This survey has serious implications for the casino industry. Consider the diversity of traditional data sources in the casino industry today, with systems like slot and table player tracking, slot and table accounting, cage accounting, bingo-poker-sports, hotel, food and beverage, employee tracking, valet, spa and many others. New sources abound such as social media, VIP player communications and preferences, and many others as the Internet of Things (IoT) becomes more and more relevant to our business.
To say “we don’t have Big Data” just because your data volumes are below some threshold like 10 terabytes doesn’t cut it anymore. It’s not the size of the data that matters, it is the diversity. The question is: Do you have a strategy for dealing with and taking advantage of the strong diversity in your data?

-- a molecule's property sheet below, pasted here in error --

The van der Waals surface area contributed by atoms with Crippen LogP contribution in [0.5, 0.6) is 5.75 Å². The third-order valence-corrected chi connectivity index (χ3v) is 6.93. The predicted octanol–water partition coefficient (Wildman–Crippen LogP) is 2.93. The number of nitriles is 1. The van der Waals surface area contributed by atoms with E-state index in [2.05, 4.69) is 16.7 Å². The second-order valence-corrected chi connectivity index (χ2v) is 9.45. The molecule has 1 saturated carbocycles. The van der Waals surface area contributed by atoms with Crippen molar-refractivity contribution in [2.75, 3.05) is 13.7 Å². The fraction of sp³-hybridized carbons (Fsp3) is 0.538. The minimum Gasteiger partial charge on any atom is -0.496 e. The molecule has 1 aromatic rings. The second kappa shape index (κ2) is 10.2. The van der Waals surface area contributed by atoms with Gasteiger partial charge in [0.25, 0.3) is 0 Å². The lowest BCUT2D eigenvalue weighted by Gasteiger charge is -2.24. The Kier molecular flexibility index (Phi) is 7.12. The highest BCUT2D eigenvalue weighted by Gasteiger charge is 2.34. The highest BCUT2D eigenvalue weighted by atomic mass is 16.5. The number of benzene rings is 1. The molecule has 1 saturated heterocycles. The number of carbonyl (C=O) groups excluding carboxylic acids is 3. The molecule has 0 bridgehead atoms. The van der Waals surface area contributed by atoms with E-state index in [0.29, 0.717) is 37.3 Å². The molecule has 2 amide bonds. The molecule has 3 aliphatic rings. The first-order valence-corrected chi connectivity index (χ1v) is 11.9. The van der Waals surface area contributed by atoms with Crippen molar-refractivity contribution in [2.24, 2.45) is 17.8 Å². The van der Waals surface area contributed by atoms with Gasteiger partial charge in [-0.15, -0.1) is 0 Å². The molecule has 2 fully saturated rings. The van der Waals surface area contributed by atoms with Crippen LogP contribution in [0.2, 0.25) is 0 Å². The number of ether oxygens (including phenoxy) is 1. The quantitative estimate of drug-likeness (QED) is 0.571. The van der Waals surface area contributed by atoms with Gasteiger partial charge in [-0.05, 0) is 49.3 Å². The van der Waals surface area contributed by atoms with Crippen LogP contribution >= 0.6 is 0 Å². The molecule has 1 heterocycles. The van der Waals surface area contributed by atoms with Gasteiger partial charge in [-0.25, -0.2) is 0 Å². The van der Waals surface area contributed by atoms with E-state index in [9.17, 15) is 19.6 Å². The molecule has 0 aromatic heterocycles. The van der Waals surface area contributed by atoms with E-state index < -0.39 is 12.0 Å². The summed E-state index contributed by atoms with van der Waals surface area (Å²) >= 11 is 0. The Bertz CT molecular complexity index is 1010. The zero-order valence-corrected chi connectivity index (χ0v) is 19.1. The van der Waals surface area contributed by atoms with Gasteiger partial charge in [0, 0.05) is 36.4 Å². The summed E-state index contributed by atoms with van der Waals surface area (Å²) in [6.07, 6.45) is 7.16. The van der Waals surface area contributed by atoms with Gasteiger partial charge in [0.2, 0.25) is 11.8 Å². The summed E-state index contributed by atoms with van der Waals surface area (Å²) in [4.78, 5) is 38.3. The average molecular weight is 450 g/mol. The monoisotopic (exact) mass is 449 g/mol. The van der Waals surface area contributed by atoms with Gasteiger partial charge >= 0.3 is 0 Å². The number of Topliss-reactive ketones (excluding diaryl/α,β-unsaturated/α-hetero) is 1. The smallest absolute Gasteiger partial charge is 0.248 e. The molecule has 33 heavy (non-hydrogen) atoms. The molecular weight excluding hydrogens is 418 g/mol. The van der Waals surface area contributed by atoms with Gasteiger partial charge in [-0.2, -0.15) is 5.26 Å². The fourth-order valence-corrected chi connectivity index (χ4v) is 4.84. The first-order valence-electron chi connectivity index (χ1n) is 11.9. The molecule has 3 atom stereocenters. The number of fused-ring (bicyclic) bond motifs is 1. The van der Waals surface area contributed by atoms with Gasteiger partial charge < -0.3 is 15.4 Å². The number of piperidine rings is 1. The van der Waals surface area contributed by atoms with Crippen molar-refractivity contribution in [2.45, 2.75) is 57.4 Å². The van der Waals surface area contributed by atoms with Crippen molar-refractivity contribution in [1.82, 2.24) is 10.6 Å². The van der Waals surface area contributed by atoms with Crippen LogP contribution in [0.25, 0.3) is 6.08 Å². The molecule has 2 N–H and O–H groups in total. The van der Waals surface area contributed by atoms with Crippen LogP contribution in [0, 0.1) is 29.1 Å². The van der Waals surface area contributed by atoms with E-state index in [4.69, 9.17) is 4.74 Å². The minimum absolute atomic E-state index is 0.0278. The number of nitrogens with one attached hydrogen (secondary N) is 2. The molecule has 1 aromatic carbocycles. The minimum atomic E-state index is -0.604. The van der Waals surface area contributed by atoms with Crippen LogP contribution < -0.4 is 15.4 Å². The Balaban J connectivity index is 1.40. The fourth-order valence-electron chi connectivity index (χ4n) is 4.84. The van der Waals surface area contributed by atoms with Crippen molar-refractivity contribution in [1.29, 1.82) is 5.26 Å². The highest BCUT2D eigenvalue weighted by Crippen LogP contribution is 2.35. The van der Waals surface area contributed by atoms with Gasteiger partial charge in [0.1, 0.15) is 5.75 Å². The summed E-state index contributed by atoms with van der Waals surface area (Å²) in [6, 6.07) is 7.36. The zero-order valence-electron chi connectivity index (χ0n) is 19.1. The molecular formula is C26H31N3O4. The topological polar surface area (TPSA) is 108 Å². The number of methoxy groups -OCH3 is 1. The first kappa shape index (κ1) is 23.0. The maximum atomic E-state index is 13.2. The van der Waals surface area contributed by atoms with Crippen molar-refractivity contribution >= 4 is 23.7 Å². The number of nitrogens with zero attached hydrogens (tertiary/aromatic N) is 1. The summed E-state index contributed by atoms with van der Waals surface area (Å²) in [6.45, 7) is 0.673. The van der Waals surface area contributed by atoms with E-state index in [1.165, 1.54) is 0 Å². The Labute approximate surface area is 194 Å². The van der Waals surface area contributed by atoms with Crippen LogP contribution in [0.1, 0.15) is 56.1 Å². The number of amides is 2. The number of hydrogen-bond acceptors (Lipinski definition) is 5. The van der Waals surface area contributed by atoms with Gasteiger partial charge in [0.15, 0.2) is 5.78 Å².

A NEW THING
The current big shift in the world is the movement to the Internet of Things. Quite simply, the IoT is connecting all manner of devices to the Internet. For example, Google Nest is a smoke and carbon dioxide detector designed to replace the simple but annoying when-the-batteries-run-out lifesaving device. But the Nest is not so simple; it is a fully-connected product that links to other devices in the house, such as the air conditioning controller, and it is fully manageable through your smart phone.
Behind the Nest detector is a massive computer system that constantly monitors data from all these systems. The system side of the IoT is called the Internet of Systems (IoS) and this IoS is a sea change for the casino world that enables the Smart Casino. In the case of the casino, the connection is not necessarily to the Internet, but to the Intranet of the facility or perhaps the Internet of Things.